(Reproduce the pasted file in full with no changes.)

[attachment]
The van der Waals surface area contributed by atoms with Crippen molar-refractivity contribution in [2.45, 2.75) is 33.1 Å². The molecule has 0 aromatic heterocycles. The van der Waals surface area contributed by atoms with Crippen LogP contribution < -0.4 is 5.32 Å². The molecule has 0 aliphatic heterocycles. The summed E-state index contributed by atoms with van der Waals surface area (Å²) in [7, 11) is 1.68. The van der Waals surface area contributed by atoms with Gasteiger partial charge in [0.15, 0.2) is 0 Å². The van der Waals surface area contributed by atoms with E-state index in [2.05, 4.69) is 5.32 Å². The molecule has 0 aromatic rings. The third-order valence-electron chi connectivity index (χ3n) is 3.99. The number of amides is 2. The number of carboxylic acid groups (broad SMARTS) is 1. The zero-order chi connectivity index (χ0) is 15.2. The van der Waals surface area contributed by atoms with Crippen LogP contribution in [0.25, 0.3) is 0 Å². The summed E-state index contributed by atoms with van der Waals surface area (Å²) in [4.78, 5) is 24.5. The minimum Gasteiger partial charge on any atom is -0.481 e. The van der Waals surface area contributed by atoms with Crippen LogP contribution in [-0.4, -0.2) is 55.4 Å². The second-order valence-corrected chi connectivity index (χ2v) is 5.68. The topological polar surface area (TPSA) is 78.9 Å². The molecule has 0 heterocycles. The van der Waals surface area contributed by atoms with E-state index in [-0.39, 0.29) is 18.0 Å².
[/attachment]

The van der Waals surface area contributed by atoms with Crippen molar-refractivity contribution in [2.45, 2.75) is 33.1 Å². The molecule has 0 aromatic heterocycles. The van der Waals surface area contributed by atoms with Crippen LogP contribution < -0.4 is 5.32 Å². The molecule has 0 aliphatic heterocycles. The summed E-state index contributed by atoms with van der Waals surface area (Å²) in [7, 11) is 1.68. The van der Waals surface area contributed by atoms with Gasteiger partial charge in [0.15, 0.2) is 0 Å². The van der Waals surface area contributed by atoms with E-state index in [2.05, 4.69) is 5.32 Å². The molecule has 0 aromatic rings. The third-order valence-electron chi connectivity index (χ3n) is 3.99. The number of amides is 2. The number of carboxylic acid groups (broad SMARTS) is 1. The zero-order chi connectivity index (χ0) is 15.2. The van der Waals surface area contributed by atoms with Crippen LogP contribution in [0.25, 0.3) is 0 Å². The summed E-state index contributed by atoms with van der Waals surface area (Å²) in [4.78, 5) is 24.5. The minimum Gasteiger partial charge on any atom is -0.481 e. The van der Waals surface area contributed by atoms with Crippen LogP contribution in [-0.4, -0.2) is 55.4 Å². The second-order valence-corrected chi connectivity index (χ2v) is 5.68. The topological polar surface area (TPSA) is 78.9 Å². The molecule has 0 heterocycles. The van der Waals surface area contributed by atoms with E-state index in [-0.39, 0.29) is 18.0 Å².